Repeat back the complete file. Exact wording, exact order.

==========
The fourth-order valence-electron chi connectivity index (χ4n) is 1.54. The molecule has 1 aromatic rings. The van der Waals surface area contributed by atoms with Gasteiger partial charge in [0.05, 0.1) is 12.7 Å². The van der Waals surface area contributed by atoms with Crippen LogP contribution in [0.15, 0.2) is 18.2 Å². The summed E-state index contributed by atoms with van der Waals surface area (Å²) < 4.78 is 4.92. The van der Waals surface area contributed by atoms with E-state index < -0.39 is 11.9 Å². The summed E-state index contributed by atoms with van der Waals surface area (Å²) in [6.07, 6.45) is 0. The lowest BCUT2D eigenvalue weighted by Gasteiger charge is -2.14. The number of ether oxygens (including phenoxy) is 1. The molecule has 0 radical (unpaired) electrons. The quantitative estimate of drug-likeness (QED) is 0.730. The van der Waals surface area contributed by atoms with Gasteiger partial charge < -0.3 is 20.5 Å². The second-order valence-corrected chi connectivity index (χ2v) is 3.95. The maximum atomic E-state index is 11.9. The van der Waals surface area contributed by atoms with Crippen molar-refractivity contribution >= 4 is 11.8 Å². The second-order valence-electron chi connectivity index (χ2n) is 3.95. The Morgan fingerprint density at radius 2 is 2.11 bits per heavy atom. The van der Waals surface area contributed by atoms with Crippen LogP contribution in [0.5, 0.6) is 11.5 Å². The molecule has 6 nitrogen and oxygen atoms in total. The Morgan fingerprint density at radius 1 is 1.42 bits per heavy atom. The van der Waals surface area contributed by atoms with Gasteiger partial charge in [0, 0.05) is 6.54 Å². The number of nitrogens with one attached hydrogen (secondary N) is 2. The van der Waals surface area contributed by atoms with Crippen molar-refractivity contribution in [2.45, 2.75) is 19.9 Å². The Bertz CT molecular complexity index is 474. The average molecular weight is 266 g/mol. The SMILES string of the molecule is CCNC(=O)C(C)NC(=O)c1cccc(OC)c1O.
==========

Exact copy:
The fourth-order valence-electron chi connectivity index (χ4n) is 1.54. The molecule has 1 aromatic rings. The van der Waals surface area contributed by atoms with Gasteiger partial charge in [0.05, 0.1) is 12.7 Å². The van der Waals surface area contributed by atoms with Crippen LogP contribution in [0.15, 0.2) is 18.2 Å². The summed E-state index contributed by atoms with van der Waals surface area (Å²) < 4.78 is 4.92. The van der Waals surface area contributed by atoms with E-state index < -0.39 is 11.9 Å². The summed E-state index contributed by atoms with van der Waals surface area (Å²) in [6.07, 6.45) is 0. The lowest BCUT2D eigenvalue weighted by Gasteiger charge is -2.14. The number of ether oxygens (including phenoxy) is 1. The molecule has 0 radical (unpaired) electrons. The quantitative estimate of drug-likeness (QED) is 0.730. The van der Waals surface area contributed by atoms with Gasteiger partial charge < -0.3 is 20.5 Å². The second-order valence-corrected chi connectivity index (χ2v) is 3.95. The maximum atomic E-state index is 11.9. The van der Waals surface area contributed by atoms with Crippen molar-refractivity contribution >= 4 is 11.8 Å². The second-order valence-electron chi connectivity index (χ2n) is 3.95. The Morgan fingerprint density at radius 2 is 2.11 bits per heavy atom. The van der Waals surface area contributed by atoms with Crippen LogP contribution in [0.5, 0.6) is 11.5 Å². The molecule has 6 nitrogen and oxygen atoms in total. The Morgan fingerprint density at radius 1 is 1.42 bits per heavy atom. The van der Waals surface area contributed by atoms with Gasteiger partial charge in [0, 0.05) is 6.54 Å². The number of nitrogens with one attached hydrogen (secondary N) is 2. The van der Waals surface area contributed by atoms with Crippen molar-refractivity contribution in [2.45, 2.75) is 19.9 Å². The Bertz CT molecular complexity index is 474. The average molecular weight is 266 g/mol. The SMILES string of the molecule is CCNC(=O)C(C)NC(=O)c1cccc(OC)c1O.